Interview by Nina Sever


It’s nice to talk to you again after all these years. You remember our first conversation? Much changed since then and I’d like to talk about that evolution. What perception did you have of yourself then?Hello Nina, yes I remember our chat. I’d say that not much of me has changed if not a natural growth brought by personal life experience. The base is solid, but I can tell only now in hindsight.
Back in the days the perception of myself was surely different from now, I would say less defined.

And how do you see yourself now? How does that influence your modelling work?
Now I have a clearer idea of my persona and I think it depends on the fact that I stopped fighting myself. Sometimes, growing means forgiving yourself, acknowledge your weaknesses, make peace with them and overcome them. I don’t know how much this influenced my modelling career, but on a practical level, you get to know your body better and you gain a different awareness in posing; although I learned to separate my persona from my work. What I do in life, as much as I can be passionate about it, is not me. It’s limiting to think of myself as “Deborah, the model”, or any other profession.

 I remember you keeping your distance from nude photography, now you seem to integrate that more in your fashion works. What made you want to give it a go?
It all happened naturally. I’ve never wanted to hide my body, otherwise I would have never chosen this job and for so long! But at the same time my restraint to “get naked” pushed me to choose carefully the right occasions. Even now it’s something that I do rarely and the choice is always on me and doesn’t depend on the others. I don’t see it as a taboo, I just believe that the freedom of choice and to feel at ease in a certain moment is sacred. 

Your partner works in photography too and you collaborate quite often. How does that feel? Is it easy because you know each other well or is it hard because, well, working together or loving each other has an ocean of differences in between?
I’ll start with saying that there is nothing easy about relationships! As I said before, it’s all about choices. Every day you choose to be with that person and you choose to experience them in every shade. And this is hard on its own, regardless of your passions and careers! The fact that we collaborate often binds as on the level of interests and motivations, but it also makes us hyper critical about our jobs. It’s a double edged weapon, you come to hate and love it, even if the intention is never to harm the other.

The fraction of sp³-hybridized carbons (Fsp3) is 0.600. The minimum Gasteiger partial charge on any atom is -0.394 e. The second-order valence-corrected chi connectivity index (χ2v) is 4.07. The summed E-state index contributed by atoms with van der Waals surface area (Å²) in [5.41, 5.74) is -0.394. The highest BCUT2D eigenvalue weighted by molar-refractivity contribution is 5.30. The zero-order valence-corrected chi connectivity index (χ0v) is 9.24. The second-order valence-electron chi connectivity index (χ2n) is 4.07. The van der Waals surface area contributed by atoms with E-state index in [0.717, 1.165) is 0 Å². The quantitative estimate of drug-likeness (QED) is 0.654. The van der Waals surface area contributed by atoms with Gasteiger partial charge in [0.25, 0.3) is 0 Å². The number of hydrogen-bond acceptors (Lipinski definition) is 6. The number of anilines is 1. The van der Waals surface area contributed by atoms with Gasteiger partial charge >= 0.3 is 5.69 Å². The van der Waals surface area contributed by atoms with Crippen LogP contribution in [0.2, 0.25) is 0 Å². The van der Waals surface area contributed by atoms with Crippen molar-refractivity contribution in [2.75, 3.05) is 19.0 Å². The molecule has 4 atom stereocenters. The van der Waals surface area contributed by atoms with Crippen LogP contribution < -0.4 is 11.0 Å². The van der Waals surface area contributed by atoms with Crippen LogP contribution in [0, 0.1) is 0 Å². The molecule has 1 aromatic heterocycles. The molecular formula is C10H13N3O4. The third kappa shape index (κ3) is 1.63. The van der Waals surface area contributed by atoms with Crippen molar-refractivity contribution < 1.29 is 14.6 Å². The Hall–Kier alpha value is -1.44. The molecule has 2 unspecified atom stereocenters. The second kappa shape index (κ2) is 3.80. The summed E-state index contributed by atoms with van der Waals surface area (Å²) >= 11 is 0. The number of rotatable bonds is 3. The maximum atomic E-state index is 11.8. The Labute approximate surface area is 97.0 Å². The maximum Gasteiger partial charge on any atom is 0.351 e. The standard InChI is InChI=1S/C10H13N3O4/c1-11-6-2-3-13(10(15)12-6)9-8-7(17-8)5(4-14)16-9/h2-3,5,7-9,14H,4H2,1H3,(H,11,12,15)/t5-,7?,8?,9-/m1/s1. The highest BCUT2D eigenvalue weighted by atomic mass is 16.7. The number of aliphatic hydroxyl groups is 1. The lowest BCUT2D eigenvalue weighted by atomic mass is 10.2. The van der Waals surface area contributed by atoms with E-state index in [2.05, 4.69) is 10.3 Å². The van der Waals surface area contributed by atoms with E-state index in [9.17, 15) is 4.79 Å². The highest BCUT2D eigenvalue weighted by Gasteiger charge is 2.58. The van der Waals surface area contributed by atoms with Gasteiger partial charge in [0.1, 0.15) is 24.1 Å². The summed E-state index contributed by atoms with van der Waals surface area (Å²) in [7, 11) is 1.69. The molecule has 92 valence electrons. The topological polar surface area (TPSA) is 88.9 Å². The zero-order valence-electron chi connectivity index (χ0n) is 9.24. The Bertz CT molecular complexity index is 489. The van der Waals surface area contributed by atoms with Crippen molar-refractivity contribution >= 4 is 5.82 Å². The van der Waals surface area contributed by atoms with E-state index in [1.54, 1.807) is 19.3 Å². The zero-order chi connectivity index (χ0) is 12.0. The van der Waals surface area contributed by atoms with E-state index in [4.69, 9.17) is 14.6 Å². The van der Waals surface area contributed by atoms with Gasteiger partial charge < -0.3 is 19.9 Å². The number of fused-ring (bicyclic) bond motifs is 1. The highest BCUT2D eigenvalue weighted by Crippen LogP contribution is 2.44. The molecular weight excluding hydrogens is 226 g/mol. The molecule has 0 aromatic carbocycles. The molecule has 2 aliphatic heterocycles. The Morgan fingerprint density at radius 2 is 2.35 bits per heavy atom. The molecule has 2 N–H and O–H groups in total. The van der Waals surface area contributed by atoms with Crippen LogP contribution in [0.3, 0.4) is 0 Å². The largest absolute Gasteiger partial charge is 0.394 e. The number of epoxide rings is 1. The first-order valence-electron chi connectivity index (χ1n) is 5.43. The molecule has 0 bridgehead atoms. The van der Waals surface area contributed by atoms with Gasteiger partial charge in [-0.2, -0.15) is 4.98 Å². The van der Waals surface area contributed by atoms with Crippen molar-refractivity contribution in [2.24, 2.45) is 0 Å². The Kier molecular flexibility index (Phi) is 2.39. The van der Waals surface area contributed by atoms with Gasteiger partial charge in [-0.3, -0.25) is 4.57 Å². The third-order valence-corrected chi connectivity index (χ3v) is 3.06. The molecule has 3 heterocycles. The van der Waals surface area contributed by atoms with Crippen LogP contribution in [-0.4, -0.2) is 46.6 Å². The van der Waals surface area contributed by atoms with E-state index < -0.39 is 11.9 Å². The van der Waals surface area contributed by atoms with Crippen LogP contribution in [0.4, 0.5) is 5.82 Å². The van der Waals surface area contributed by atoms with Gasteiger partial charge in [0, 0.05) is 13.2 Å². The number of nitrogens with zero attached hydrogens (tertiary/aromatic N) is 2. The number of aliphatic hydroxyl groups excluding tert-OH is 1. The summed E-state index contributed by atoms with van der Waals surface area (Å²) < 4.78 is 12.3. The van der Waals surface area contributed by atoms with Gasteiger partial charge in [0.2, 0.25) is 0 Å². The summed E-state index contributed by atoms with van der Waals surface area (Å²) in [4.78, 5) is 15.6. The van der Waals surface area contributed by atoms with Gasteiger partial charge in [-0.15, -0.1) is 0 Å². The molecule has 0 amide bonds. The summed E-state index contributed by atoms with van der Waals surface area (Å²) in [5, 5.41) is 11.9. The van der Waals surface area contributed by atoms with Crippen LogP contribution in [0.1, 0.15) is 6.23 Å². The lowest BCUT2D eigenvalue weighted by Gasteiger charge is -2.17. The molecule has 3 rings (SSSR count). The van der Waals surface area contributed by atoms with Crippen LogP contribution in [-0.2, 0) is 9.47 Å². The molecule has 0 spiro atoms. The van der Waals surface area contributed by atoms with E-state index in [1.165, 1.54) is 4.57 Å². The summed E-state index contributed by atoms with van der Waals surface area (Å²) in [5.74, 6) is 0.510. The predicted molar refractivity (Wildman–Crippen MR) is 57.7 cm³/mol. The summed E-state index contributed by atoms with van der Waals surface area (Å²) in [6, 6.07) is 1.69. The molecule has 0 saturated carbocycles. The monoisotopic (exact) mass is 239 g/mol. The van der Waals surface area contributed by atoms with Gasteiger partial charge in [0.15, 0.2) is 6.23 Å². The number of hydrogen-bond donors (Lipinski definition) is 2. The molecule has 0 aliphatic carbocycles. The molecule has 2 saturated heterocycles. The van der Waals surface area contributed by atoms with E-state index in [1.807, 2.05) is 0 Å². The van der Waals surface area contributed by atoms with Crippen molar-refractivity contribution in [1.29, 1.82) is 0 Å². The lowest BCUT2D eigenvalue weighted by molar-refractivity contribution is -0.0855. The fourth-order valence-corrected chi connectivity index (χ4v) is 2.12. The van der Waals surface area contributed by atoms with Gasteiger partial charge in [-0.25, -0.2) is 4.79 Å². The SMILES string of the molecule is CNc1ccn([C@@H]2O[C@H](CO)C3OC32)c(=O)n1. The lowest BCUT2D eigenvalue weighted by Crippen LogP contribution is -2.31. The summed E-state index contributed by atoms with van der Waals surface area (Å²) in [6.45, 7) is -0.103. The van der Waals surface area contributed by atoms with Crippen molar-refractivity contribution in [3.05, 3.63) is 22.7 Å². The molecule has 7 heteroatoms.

What is your favourite work so far of all the editorials and campaigns you’ve modelled for?
It’s a question I’ve been asked many times, but the answer is always the same: I can’t choose. When I was thinking of a job that would represent me fully, another one presented itself and I found it way more stimulating. In general, the works that I consider more interesting are the ones that test my abilities, something interpretational, a different role. I like to change, do new things, surprise myself. I think it’s the beauty of the fashion photography, which I stopped conceiving too personally and started to interpret more. This doesn’t make it less “true”; it’s like a good acting. 

It’s for me always really interesting to see how models and photographers see themselves. What do you thing is your best skill? If you had to identify one thing you’re great at, what would it be?
I don’t know! Maybe for the reason above I wouldn’t even want for there to be something too identifying… Obviously it’s inevitable, because there is my image, but at this point I think that my capacity is the approach I have to photography, I try to shape myself in order to embody as best what I want to achieve.

What else did modelling bring in your life? I know you write, and art direct projects too.
I’ve always loved writing, even though I basically abandoned this passion, unfortunately. I shifted myself to the visual arts in general, so things like making mood boards, organising photo shoots and graphic modifications that describe a brand, a client or a project as best as possible. I’ve been working as Social Media Manager for few years now, but the part I prefer in this job is without any doubt the creation of contents and art directing, always in the advertising field. It would be ideal to concentrate only on this creative side one day. 

That’s really inspiring. Thank you for sharing!
To conclude, what advice would you give to your younger self?
One of the most: the noblest job you can do is the one on yourself. Be honest with yourself and when you’re not, forgive yourself this insecurity. Most of all, forgive. Be always nice to everyone. Forget. Love.

Photographs by Andrea Maino, FJM, Giorgia Fagà, Guido Stazzoni, Valentina Vallone

Deborah Parcesepe
Nina Sever

December 30, 2017